In their latest single, titled “Baby Girl,” Ashes & Arrows shine as a band capable of staying focused on a singular theme while directly highlighting specific elements in their sound that some might not have noticed in the first couple of singles from their debut EP. Ashes & Arrows’ harmonies in this song are immediately evocative and strong enough to shape the rhythm of the track as well as the melodic direction of the music. The instrumentation, the vocals, and even the production style itself are used to generate an authentic moodiness in this release, and though I wish I could say the same for the bulk of mainstream content I’ve heard lately, the truth is that this is quite the gem of a release.
From a lyrical point of view, “Baby Girl” is a provocative song that could be interpreted through a couple of different lenses, but I look at it from a balladic perspective more than I do any other. The tone of the lead vocal here is what inevitably puts a stamp on the emotions in every verse, and I don’t know that the narrative would feel the same if they had presented it in front of a heavier, more rock-influenced format than this one is. This band does not seem interested in making one of their peers’ singles here, and that’s obvious even in a casual listening session.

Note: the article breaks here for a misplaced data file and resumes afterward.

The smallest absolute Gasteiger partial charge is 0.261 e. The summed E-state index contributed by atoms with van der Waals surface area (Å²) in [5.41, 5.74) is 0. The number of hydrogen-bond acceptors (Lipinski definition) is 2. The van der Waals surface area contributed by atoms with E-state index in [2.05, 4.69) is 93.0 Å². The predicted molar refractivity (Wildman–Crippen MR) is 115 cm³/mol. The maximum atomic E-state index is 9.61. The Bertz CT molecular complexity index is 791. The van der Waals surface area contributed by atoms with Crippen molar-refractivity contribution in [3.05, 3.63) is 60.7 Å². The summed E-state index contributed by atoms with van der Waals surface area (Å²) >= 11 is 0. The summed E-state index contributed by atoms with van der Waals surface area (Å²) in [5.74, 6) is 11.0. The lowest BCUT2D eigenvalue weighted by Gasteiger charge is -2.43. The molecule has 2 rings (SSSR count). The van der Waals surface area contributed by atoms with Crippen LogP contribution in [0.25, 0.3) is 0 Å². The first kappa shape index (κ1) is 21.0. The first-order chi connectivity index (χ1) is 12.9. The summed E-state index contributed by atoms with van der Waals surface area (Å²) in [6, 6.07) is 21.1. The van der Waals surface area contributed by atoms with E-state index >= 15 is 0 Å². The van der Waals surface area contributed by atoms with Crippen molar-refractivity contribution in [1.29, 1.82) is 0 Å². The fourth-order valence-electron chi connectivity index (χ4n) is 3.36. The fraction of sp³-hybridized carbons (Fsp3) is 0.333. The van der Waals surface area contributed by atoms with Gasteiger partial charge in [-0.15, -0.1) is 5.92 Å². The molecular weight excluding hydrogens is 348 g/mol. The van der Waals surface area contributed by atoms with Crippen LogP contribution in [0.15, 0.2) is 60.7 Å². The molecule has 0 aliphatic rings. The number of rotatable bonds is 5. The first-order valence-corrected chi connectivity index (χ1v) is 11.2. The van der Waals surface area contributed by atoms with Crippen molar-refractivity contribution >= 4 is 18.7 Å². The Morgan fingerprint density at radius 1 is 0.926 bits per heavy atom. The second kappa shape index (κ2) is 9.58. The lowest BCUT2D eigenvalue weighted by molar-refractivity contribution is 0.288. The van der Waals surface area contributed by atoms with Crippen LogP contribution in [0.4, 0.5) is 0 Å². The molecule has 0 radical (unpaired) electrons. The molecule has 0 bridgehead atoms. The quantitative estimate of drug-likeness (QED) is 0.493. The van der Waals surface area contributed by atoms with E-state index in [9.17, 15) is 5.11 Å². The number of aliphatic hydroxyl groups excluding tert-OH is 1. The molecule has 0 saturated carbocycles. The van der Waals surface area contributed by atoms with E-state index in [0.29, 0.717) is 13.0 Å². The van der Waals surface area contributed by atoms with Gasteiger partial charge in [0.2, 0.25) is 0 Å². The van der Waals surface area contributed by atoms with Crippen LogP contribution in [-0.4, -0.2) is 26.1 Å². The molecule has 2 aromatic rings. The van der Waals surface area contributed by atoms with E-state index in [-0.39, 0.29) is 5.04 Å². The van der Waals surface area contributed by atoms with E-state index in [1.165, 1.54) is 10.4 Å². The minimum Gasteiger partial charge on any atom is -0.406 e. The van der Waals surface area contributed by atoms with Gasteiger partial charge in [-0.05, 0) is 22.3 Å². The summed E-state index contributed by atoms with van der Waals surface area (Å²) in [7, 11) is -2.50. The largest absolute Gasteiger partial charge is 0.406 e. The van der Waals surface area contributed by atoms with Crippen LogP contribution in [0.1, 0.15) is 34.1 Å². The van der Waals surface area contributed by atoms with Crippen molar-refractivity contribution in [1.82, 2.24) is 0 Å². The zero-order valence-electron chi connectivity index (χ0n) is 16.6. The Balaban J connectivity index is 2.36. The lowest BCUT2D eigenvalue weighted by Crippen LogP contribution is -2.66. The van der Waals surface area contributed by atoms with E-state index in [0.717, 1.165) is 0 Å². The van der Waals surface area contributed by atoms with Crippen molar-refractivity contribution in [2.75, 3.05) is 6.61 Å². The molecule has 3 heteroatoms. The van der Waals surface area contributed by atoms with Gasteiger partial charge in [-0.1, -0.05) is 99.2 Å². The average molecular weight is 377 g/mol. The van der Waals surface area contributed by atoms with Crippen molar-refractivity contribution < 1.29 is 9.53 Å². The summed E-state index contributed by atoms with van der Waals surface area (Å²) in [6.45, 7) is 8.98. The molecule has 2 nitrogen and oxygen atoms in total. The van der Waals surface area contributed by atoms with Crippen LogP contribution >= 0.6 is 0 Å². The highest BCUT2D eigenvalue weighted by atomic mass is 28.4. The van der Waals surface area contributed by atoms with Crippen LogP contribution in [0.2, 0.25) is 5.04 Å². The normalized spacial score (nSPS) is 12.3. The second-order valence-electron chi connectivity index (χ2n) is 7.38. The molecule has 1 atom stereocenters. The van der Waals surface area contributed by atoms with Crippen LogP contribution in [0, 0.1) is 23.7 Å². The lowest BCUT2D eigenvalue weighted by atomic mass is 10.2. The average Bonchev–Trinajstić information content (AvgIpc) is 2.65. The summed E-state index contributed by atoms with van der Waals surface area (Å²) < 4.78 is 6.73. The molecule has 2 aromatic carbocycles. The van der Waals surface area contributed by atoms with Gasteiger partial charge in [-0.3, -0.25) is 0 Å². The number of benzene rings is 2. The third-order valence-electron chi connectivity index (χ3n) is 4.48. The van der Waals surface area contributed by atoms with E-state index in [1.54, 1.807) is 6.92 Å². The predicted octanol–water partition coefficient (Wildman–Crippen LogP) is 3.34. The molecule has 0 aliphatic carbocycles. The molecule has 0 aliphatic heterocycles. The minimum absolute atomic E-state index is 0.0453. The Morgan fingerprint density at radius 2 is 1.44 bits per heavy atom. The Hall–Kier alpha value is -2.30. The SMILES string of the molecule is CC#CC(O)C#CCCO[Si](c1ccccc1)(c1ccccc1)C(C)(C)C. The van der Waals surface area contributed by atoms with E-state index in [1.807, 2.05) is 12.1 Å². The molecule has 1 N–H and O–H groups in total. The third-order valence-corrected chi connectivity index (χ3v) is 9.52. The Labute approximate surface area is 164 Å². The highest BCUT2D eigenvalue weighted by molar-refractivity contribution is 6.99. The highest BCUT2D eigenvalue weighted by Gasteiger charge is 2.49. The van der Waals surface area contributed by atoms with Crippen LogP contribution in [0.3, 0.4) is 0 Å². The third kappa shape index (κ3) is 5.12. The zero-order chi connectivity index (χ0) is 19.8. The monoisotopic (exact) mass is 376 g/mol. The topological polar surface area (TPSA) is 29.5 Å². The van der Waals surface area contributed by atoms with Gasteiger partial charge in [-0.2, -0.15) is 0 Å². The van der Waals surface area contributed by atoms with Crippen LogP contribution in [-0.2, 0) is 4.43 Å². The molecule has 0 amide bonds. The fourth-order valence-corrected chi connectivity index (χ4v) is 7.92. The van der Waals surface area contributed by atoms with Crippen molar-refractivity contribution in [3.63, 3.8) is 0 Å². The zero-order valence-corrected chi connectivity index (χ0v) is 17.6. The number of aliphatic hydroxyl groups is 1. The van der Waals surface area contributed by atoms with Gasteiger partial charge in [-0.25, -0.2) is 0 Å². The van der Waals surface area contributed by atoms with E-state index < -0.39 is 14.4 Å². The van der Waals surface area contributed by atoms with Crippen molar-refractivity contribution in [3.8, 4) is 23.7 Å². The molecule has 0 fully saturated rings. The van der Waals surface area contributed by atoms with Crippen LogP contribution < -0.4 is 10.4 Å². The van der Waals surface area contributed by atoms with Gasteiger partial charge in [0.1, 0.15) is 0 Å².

There’s not as much bass in this mix as others might have introduced beside the vocal, but I don’t see where there would have been any room for additional low-end textures given how much space is already committed to the singer and his balance with the beat. Ashes & Arrows need to control the lion’s share of the focus in this track around the lyricism not to promote a self-centered image of our vocalist but to instead show us how fragile they can remain while straddling an otherwise blunt rhythm.
The drums lag behind the melodic elements in a couple of spots here, and as strange as it might sound on paper, I think this too was a necessary component of making “Baby Girl” distinctive and a little artsier than the other songs in Ashes & Arrows’ new extended play. When you have the talent to get as experimental as they did with the concept in this release, going for it is a good way to get critics excited about the possibilities an album might have in store.
Definitely harmony-laden and outside-the-box in all the right ways, “Baby Girl” has made me a fan of Ashes & Arrows – and I can understand why they’re been attracting the level of buzz they have been this year. This single diversifies their profile and suggests some big things ahead of them in the future, and with minimalist indie rock surging in popularity once again, Ashes & Arrows have chosen the right moment to release this kind of material. I’m impressed, and I doubt I’m the only critic with these sentiments heading into this January.